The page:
Suppression of the Illuminati
Flushed with a sense of their growing influence and power, the Bavarian Illuminati for some time past had been guilty of extremely imprudent utterances which had excited the public mind. A spirit of boasting which led the members to profess the exercise of a controlling influence in civil affairs, together with less guarded expressions respecting the extreme religious and political ideals of the order, served to arouse public suspicion. To this extent the Bavarian Illuminati had themselves to blame for the ruin of the order.
Carl Theodore, successor to Maximilian Joseph, as Elector Palatinate had been ruler of the provinces of the Rhine since 1742. When he became duke of Upper and Lower Bavaria in 1777, he had established a reputation as a liberal-minded sovereign. The first two years of his rule in Bavaria gave promise of a tolerant reign; but reactionaries, in the persons of his confessor, the ex-Jesuit Frank, a certain Baron Lippert, who was devoted to the cause of ultramontanism, and the duchess dowager of Bavaria and sister of the duke, Maria Anna, worked upon his spirit and easily persuaded the well-meaning but weakwilled monarch to reverse his former policy and come to the defence of the cause of clericalism.
Early in October, 1783, the duchess dowager, Maria Anna, was made the recipient of a document that contained detailed accusations against the Illuminati of Bavaria, charging them with holding such vicious moral and religious sentiments as that life should be controlled by passion rather than reason, that suicide is justifiable, that one may poison one's enemies, and that religion should be regarded as nonsense and patriotism as puerility. Finally, and much more seriously from the particular point of view of the duchess, the Bavarian Illuminati were accused of being in the service of the government of Austria, whose efforts at the time to extend its hegemony over Bavaria had created considerable tension in the latter country.
On June 22, 1784, Carl Theodore launched the first of his edicts against all communities, societies, and brotherhoods in his lands which had been established without due authorization of law and the confirmation of the sovereign. Having surrendered himself completely to the spirit of reaction, and spurred by reports of the covert disobedience of the order which his entourage spread before him, the Bavarian monarch, on March 2 of 1785, issued another edict that specifically designated the Illuminati as one of the branches of Freemasonry, all of which were severely upbraided for their failure to yield implicit obedience to the will of the sovereign as expressed in the previous edict, and a new ban, more definite and sweeping in its terms than the former, was thereby proclaimed.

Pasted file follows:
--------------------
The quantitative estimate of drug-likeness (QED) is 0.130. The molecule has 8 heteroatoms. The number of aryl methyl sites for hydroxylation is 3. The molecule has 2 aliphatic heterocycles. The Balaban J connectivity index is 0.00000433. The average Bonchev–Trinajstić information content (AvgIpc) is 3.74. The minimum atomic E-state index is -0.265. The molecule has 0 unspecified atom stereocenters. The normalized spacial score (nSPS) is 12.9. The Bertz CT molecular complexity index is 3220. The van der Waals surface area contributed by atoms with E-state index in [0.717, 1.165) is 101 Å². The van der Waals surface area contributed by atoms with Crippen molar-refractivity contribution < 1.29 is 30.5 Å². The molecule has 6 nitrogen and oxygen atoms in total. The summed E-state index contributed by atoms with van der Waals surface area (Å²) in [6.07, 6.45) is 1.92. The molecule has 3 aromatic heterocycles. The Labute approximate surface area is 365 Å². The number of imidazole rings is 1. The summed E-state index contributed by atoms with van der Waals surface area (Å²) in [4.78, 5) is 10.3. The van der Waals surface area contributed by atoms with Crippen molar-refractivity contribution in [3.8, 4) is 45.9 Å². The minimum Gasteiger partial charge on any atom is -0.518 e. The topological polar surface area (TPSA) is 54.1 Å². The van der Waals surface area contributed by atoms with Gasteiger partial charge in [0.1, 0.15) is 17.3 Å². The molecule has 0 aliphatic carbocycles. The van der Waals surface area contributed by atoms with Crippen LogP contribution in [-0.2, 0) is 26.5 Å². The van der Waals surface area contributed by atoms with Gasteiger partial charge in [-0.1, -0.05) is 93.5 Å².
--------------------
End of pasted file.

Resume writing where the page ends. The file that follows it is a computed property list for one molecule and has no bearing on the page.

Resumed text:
Weishaupt particularly, from his place of security in a neighboring country, lifted his voice whatever might happen to his associates. Weishaupt was well out of harm's way when the inquiry began in his home city. He brought lasting discredit upon himself by resorting to precipitate flight two weeks before the proclamation of the second ban. It is evident that he saw the storm gathering, and was resolved to put himself beyond personal danger.
Judicial inquiries were inaugurated, beginning at Ingolstadt. Measures of government, all aimed at nothing short of the complete suppression and annihilation of the order, followed one another in rapid succession. Officers and soldiers in the army were required to come forward and confess their relations with the Illuminati, under promise of immunity if ready and hearty in their response, but under pain of disgrace, cassation, or other punishment if refractory. Members and officers of consular boards were subjected to similar regulations. Officers of state and holders of ecclesiastical benefices who were found to have connections with the order were summarily dismissed from their posts. Professors in universities and teachers in the public schools suffered a like fate. Students who were recognized as adepts were dismissed, and in some cases were banished from the country.
As a system the order was shattered, but its supporters were not wholly silenced. By the admissions of its leaders, the system of the Illuminati had the appearance of an organization devoted to the overthrow of religion and the state, a band of poisoners and forgers, an association of men of disgusting morals and depraved tastes.
Although the Order of the Illuminati was dead, the world had yet to reckon with its specter. So intense and widespread was the fear which the order engendered, so clearly did the traditionalists of the age see in its clientele the welding together into a secret machine of war of the most mischievous and dangerous of those elements which were discontented with the prevailing establishments of religion and civil government, that it was impossible that its shadow should pass immediately.
The emergence of the order had attracted public attention so abruptly and sharply, and its downfall had been so violent and so swift, that public opinion lacked time to adjust itself to the facts, in the case. In Bavaria, particularly, the enemies of the order were unable to persuade themselves that the machinations of the Illuminati could safely be regarded as wholly of the past.
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